California Oil, Gas, and Groundwater Program

Publication: Conference and Public Meeting Abstracts or Presentations


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Gillespie, J. M., Stephens, M. J. and Davis, T. A.


California State Water Resources Control Board Stakeholder Meeting, Sacramento, California, June 12, 2018


As part of the California State Water Resources Control Boards Regional Monitoring Program of Water Quality in Areas of Oil and Gas Production (RMP), formation and clay layer mapping, sequential pressure tests, geophysical log analysis, and groundwater sample lab analyses were used to determine: 1) the presence and extent of confining layers, 2) groundwater salinity trends with depth, 3) depth to the base of protected groundwater (TDS <10,000 mg/l) and 4) the impact of oilfield activities on groundwater salinity within the Tulare Formation in the Lost Hills and Belridge oil fields and adjacent areas.

The Tulare Formation is erosionally thinned to about 250 feet where it crops out on the northern Lost Hills and North Belridge anticlines. It thickens to as much as 4,000 feet to the south and east. Sequential pressure tests indicate the presence of contrasts in fluid pressure locally across confining layers within the formation, suggesting these clay layers restrict groundwater flow, but these patterns are not observed at all sites.

Calculation of formation water salinity using borehole geophysical logs indicates that the base of protected groundwater usually occurs within the Tulare Formation except for a small portion of north Lost Hills where the Etchegoin Formation produces water less than 10,000 mg/l along with oil at very shallow depths. The depth to the base of protected groundwater is approximately 500 feet in the northwest part of the area. It increases to 1,600 feet to the south and drops off sharply east of the Lost Hills anticline to a depth of about 1,700 feet within one mile of the administrative boundary of the field. Where log analysis is not feasible (i.e. in oil-bearing zones within the field boundaries), chemical lab analysis of produced water was used to help determine salinity trends with depth.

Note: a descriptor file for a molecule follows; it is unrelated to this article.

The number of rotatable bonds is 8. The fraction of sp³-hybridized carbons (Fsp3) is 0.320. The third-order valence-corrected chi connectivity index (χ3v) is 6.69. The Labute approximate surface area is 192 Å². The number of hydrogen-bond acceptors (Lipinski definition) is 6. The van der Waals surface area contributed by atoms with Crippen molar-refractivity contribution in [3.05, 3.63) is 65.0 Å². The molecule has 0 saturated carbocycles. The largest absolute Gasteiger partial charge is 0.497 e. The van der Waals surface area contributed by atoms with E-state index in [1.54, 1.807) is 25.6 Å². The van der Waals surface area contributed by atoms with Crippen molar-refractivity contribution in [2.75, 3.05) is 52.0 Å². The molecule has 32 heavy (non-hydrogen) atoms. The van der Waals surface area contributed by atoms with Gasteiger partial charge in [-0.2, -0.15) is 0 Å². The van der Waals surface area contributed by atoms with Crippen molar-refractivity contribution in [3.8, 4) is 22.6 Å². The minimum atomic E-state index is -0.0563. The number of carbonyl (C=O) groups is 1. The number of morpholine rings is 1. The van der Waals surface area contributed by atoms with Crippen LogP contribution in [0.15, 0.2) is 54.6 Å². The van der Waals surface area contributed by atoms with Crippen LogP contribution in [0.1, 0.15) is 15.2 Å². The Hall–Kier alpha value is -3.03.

Several generations of produced water disposal wells were drilled in the area. Geophysical logs collected at the time of drilling of older wells (pre-1985) show a linear increase in salinity with depth. Logs in newer wells (primarily 2012-2015) have irregular salinity patterns with depth and indicate saline waters at shallower depths than in adjacent older wellslikely due to injection of produced water over time. The presence of produced water disposed of in surface ponds can be seen in logs from newer wells where saline water (>10,000 mg/L TDS) has seeped into the alluvium above the Tulare Formation. These data are consistent with water sample data collected from monitoring wells downgradient of the surface ponds. These shallow saline plumes are also visible on airborne electromagnetic surveys of the study area.